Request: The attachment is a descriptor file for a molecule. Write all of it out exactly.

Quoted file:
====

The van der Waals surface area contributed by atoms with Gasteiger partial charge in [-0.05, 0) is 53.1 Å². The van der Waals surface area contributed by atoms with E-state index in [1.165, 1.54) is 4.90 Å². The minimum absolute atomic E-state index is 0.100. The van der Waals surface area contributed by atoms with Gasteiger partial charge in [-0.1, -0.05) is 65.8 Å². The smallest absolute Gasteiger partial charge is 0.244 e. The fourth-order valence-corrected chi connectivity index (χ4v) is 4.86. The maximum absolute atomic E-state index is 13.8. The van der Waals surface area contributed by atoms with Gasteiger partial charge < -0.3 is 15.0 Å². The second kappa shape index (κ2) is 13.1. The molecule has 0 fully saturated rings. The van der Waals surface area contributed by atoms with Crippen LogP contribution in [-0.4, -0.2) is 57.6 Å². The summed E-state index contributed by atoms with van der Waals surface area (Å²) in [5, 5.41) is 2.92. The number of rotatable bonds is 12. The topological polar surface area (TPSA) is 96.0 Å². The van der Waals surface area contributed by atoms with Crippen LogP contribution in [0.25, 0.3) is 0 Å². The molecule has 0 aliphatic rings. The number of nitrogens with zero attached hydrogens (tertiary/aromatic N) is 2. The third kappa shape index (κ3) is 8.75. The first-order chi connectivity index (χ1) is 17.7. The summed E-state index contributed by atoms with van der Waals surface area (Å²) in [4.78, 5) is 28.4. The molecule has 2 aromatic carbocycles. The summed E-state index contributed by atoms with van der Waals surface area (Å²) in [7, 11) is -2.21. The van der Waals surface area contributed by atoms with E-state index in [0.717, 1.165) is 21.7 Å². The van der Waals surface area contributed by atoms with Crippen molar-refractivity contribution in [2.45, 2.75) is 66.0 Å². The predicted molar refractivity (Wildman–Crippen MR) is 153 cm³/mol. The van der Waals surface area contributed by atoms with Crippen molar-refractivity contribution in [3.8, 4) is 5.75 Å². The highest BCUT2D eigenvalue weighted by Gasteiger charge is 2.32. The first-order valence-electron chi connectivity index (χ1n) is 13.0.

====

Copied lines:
The van der Waals surface area contributed by atoms with Gasteiger partial charge in [-0.05, 0) is 53.1 Å². The van der Waals surface area contributed by atoms with E-state index in [1.165, 1.54) is 4.90 Å². The minimum absolute atomic E-state index is 0.100. The van der Waals surface area contributed by atoms with Gasteiger partial charge in [-0.1, -0.05) is 65.8 Å². The smallest absolute Gasteiger partial charge is 0.244 e. The fourth-order valence-corrected chi connectivity index (χ4v) is 4.86. The maximum absolute atomic E-state index is 13.8. The van der Waals surface area contributed by atoms with Gasteiger partial charge < -0.3 is 15.0 Å². The second kappa shape index (κ2) is 13.1. The molecule has 0 fully saturated rings. The van der Waals surface area contributed by atoms with Crippen LogP contribution in [-0.4, -0.2) is 57.6 Å². The summed E-state index contributed by atoms with van der Waals surface area (Å²) in [5, 5.41) is 2.92. The number of rotatable bonds is 12. The topological polar surface area (TPSA) is 96.0 Å². The van der Waals surface area contributed by atoms with Crippen LogP contribution in [0.25, 0.3) is 0 Å². The molecule has 0 aliphatic rings. The number of nitrogens with zero attached hydrogens (tertiary/aromatic N) is 2. The third kappa shape index (κ3) is 8.75. The first-order chi connectivity index (χ1) is 17.7. The summed E-state index contributed by atoms with van der Waals surface area (Å²) in [4.78, 5) is 28.4. The molecule has 2 aromatic carbocycles. The summed E-state index contributed by atoms with van der Waals surface area (Å²) in [7, 11) is -2.21. The van der Waals surface area contributed by atoms with E-state index in [0.717, 1.165) is 21.7 Å². The van der Waals surface area contributed by atoms with Crippen molar-refractivity contribution in [2.45, 2.75) is 66.0 Å². The predicted molar refractivity (Wildman–Crippen MR) is 153 cm³/mol. The van der Waals surface area contributed by atoms with Crippen molar-refractivity contribution in [3.8, 4) is 5.75 Å². The highest BCUT2D eigenvalue weighted by Gasteiger charge is 2.32. The first-order valence-electron chi connectivity index (χ1n) is 13.0.